Real bakers will tell you that you have to weigh everything, and that volume measurement is insufficient. They know what they speak of, but I’m using volume measurements anyway. If you are lucky enough to have a kitchen scale, I have the weights noted as well. Bread is forgiving and it loves you. All will be well.
Some of the nutritional benefits of this bread: it has no sugar, added fats, or preservatives. Also, by having a nice long rising time, it is a fermented bread, which means that lots of people who are gluten sensitive can eat it.
A large bowl — think “the popcorn bowl,” big enough to hold a whole bag of microwave popcorn. Mine is about 4 quarts, and I wouldn’t go much smaller.
A whisk. Any kind will do. I use a straight ball whisk, but that’s because I already have it. You could use a fork and it will be fine.
A wooden spoon, any variety.
A cast iron pot/pan with a lid, not overly large. This is where things get specific and tricky. I use a loaf nest, and have great results. It’s pricey, and heavy as well. I hear that you can use a basic cast iron Dutch oven of any sort, but I’ve not been able to get decent results in the oven (I got great results when using this method in the wild, on actual coals and with a fire pit, but not the oven.) Le Cruset and other name brands have similar enameled cast iron bread cloches, and they are (somehow) even more expensive. If you find that there’s a cheaper, less equipment-specific solution, please let me know.
A silicone or parchment paper liner to help make lifting the finished loaf easier.
A lid large enough to cover the bowl, or plastic wrap
1/4 teaspoon yeast (.5 g)— really it’s just enough grains to get it going.
1.5 teaspoons salt ( 8-10 g) — I use about 10g, and I like Himalayan (pink) mineral salt, as it seems to give the dough a deeper flavor character. I have thoughts on many different kind of salt (grey, black, Celtic, etc), but go with what you have. Try to avoid iodized salt, as it can change the whole reactivity that we’re after.
1.75 cups (14 ounces) of water (400g) —if you have access to filtered water, this is ideal. If not, you can let the water sit on the counter for a day or so to let the chlorine evaporate.
4 c. Flour (500 g) — you’re going to want to avoid most “all purpose” flours because they don’t have enough protein to make the reaction happen. For store bought, I like King Arthur Unbleached all purpose. You’ll know it’s the right one because it has a little “11%” badge on it, indicating that it has 11% protein. This is the right one.
Mix the yeast, salt and water together in a large bowl with a whisk until blended. This might take a couple applications. The yeast can be reluctant to dissolve, but once it does the liquid will become cloudy and the salt will get in on the action too.
Add about half the flour and blend with the whisk until everything is damp. There will probably be bubbles happening in the flour as it hits the yeast. This is all wonderful.
Add the remaining flour and mix with the wooden spoon (or you can use the whisk still if you prefer — I find it gets a little clumpy on the whisk as it starts to become dough). Don’t drive yourself crazy here — this is just to make sure all the flour is incorporated into the moisture. It will be a soft dough, a little stiffer than a batter.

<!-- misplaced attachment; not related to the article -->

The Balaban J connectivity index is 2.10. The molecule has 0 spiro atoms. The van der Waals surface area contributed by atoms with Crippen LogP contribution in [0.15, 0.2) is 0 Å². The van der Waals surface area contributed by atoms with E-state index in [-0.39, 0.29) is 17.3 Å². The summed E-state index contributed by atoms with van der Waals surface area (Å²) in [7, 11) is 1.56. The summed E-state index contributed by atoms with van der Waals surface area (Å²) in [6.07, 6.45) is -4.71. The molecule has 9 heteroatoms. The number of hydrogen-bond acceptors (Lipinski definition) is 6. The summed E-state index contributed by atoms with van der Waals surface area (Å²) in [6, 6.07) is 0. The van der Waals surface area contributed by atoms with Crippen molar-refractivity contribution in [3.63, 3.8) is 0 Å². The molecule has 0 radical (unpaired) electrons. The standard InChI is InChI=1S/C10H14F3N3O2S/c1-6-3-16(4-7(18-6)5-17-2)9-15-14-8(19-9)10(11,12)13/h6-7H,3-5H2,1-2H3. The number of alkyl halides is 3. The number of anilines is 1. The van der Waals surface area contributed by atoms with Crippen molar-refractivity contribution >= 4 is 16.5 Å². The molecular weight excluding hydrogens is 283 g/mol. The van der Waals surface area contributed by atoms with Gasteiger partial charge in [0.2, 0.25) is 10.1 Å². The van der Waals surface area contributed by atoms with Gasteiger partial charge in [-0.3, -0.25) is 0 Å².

Once everything is combined, cover the bowl with a large lid or plastic wrap. The goal is to keep it warm and prevent it from drying out.
The whole process up to this point should only take a few minutes. If you’re having misgivings, call me and we’ll video chat while you do these steps, and I can reassure you that all is great.
Place it in a nice cozy spot for 12-18 hours. It should double in volume and have a tangy aroma.
Preheat the oven to 450F (230 C). Place the bread pan and its lid (the cloche) inside (without the silicone liner, if you’re using one) to warm for 45 minutes.
The pan will be scary hot at this point. Take the cloche out of the oven and insert the silicone liner in the lower portion. Scrape the dough into the lower half of the cloche — I use the wooden spoon to sort of coax the dough out, and it usually rolls right into the pan.
Put the lid on the cloche and transfer the pan back into the hot oven.
Bake for 45-60 minutes. I usually end up setting the timer for 50 minutes.
Take the lid off and let it bake another 10 minutes if you like a crunchy crust (which I do). It also makes the whole thing less weighty when removing it from the oven.
Remove the cloche from the oven and lift the loaf out of the pan (still using a hot mitt — the liner is hot too!) and gently peel the liner away from the loaf.
Let it cool.
This is easily the hardest part of the whole process! But it’s important. If you cut it before it cools, the whole thing will get sticky and collapse into something somewhat less than bread. Cooling is actually part of the baking process.
Feel free to take pictures and send to your friends. Invite them over, even. Or keep the whole thing to yourself. Also of note is that this bread makes delicious croutons — the texture is just lovely for it. Cut the day-old bread into cubes, toss with olive oil (and any herbs you’re into at the moment) and broil on a sheet pan for a few minutes, stir, and broil again, repeating until they are as crisp as you prefer.